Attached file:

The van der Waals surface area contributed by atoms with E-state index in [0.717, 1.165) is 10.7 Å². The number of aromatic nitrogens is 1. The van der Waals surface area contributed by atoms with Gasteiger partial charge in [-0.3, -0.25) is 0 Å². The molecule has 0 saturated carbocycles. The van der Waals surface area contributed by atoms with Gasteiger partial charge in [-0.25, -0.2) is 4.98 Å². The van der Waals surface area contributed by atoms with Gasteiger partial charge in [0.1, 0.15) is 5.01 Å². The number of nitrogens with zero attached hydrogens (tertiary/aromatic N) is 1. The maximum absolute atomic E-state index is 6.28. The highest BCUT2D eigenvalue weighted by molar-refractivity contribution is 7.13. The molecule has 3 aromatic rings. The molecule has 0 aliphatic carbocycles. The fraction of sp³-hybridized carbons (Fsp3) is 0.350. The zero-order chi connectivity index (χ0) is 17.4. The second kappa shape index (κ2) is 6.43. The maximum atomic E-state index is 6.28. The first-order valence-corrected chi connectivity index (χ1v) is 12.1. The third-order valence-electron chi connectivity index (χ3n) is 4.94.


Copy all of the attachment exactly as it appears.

The van der Waals surface area contributed by atoms with E-state index in [0.717, 1.165) is 10.7 Å². The number of aromatic nitrogens is 1. The van der Waals surface area contributed by atoms with Gasteiger partial charge in [-0.3, -0.25) is 0 Å². The molecule has 0 saturated carbocycles. The van der Waals surface area contributed by atoms with Gasteiger partial charge in [-0.25, -0.2) is 4.98 Å². The van der Waals surface area contributed by atoms with Gasteiger partial charge in [0.1, 0.15) is 5.01 Å². The number of nitrogens with zero attached hydrogens (tertiary/aromatic N) is 1. The maximum absolute atomic E-state index is 6.28. The highest BCUT2D eigenvalue weighted by molar-refractivity contribution is 7.13. The molecule has 3 aromatic rings. The molecule has 0 aliphatic carbocycles. The fraction of sp³-hybridized carbons (Fsp3) is 0.350. The zero-order chi connectivity index (χ0) is 17.4. The second kappa shape index (κ2) is 6.43. The maximum atomic E-state index is 6.28. The first-order valence-corrected chi connectivity index (χ1v) is 12.1. The third-order valence-electron chi connectivity index (χ3n) is 4.94.